Coronavirus: What went wrong with the UK's contact tracing app?
Graphical representation showing a British app icon next to an Apple / Google app
After months of work, the UK has given up its corona virus tracing app and started a debt game between the government and two of the world's largest technology companies. So what went wrong?
At the end of March I received a text from a senior figure in the UK technology industry. This person said she was helping the NHS "on a very large project that will start in a few days and potentially save hundreds of thousands of Britons".
It was the first time I knew about the plan to create a contact tracking app, a project that soon seemed to be the focus of the government's strategy to defeat the coronavirus and help all of us get out of the block .
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The technology line had somehow assumed I could be a consultant to the project - I made it clear that this might not be my role, but I was keen to keep track of its progress.
Now, almost three months later, after deadline for deadline has been missed, the direction has changed radically. The previously developed app is being scrapped and a new approach is being tested on the basis of a system created by Apple and Google.
However, there is no guarantee when this will ever be introduced. So what went wrong?
When the NHSX Digital Division team was put together, they were told that they were embarking on an important mission. According to a presentation, the team was shown that the Covid 19 app would have four goals:
Stop or slow down the epidemic
Control patient flow in hospitals
Help people return to normal life
Collect secondary data for use by the NHS and strategic leaders
After installing it on a user's phone, the app used Bluetooth to record other people they came in close contact with - provided they had the app installed too. Then, when someone tested positive for the virus, warnings were sent to their close contacts over the past few days asking them to quarantine.
Graphic to explain the difference between centralized and decentralized apps
The epidemiological expertise was provided by a team of Oxford scientists who had argued that there was an urgent need to identify people who were spreading the virus without knowing it. "Very quick contact tracking was probably essential," says one of the Oxford employees, Dr. David Bonsall. "And smartphones have the technological ability to speed up this process."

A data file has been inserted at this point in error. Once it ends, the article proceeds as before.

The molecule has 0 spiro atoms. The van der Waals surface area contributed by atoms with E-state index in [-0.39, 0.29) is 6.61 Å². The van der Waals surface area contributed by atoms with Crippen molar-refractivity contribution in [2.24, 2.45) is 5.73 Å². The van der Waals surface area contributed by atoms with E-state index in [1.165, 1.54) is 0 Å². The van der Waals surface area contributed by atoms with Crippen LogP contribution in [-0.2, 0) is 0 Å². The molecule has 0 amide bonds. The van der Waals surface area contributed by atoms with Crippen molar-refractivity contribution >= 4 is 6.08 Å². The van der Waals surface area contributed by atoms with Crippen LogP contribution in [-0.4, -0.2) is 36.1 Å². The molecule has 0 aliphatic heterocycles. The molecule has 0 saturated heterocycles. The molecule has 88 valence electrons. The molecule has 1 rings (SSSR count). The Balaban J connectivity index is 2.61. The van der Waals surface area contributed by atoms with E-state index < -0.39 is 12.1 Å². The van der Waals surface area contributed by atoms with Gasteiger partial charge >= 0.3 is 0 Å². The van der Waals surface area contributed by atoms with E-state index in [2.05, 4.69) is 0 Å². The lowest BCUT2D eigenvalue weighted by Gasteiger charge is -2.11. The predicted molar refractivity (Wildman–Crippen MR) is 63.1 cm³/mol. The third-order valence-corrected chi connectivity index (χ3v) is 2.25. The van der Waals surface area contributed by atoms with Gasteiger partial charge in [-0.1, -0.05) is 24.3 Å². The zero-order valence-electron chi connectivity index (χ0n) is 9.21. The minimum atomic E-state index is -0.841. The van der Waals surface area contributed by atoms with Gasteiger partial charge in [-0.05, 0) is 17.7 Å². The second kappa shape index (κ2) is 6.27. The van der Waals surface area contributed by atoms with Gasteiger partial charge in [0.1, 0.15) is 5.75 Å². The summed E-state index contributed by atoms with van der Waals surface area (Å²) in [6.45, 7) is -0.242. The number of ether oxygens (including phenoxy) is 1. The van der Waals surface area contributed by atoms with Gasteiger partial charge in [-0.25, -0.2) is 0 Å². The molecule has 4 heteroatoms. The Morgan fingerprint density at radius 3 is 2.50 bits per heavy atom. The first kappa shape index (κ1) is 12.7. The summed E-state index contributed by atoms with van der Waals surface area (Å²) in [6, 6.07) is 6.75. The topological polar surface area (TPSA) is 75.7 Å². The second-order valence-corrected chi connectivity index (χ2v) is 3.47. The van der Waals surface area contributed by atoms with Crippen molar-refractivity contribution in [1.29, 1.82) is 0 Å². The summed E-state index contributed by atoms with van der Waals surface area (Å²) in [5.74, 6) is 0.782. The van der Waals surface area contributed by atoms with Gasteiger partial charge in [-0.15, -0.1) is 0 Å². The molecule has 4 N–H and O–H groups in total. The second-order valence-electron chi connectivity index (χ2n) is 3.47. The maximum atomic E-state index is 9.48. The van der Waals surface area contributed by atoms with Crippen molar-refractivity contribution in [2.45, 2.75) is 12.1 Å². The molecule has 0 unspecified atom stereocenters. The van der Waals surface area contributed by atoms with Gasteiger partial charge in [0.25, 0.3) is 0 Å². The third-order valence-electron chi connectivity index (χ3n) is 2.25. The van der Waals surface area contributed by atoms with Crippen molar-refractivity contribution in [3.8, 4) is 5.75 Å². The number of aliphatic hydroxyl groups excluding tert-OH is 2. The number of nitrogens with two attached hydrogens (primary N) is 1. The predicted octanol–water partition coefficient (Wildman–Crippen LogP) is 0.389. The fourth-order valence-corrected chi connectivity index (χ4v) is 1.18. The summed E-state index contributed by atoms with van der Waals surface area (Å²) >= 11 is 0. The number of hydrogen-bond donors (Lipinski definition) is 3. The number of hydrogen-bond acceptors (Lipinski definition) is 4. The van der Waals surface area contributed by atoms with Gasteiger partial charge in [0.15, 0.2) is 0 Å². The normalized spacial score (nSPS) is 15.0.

However, using the Bluetooth connection on smartphones to detect contacts was an untested technology. Still, the team was inspired by Singapore who released their Trace Together app using this system.
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However, it quickly became clear that using Bluetooth was difficult. According to reports from Singapore, users were reluctant to download the app because it had to be kept open on the phone, which would drain the battery.
On April 10th, a surprising announcement came from Google and Apple. The two technology giants, whose software virtually all smartphones in the world depend on, said they would develop a system that would make Bluetooth apps for contact tracking work smoothly. But there was a catch: only data protection-oriented apps can use the platform.
Apple and Google preferred decentralized apps where the comparison between infected people and their contact list took place between their cell phones. The alternative was to perform the comparison on a central computer that belongs to a health authority and on which a lot of very confidential information is stored.
The app, developed by the NHS, was based on a centralized model, which the Oxford scientists believed was vital for healthcare to properly monitor virus outbreaks.
Two days later, Health Minister Matt Hancock enthusiastically unveiled plans for the Covid-19 app and promised, "All data will be treated to the highest ethical and security standards and used only for NHS care and research." .
But activists, politicians and technology experts immediately raised privacy concerns. "I acknowledge the overwhelming power of public health arguments for a centralized system, but I also have 25 years of experience that the NHS is incompetent in developing systems and repeatedly breaking its privacy promises," said Prof. Ross Anderson of the Cambridge University.
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With the first test of the app at RAF Leeming in Yorkshire, however, the project picked up speed. The process was carried out under artificial conditions, with soldiers and women placing phones side by side on tables to see what had happened.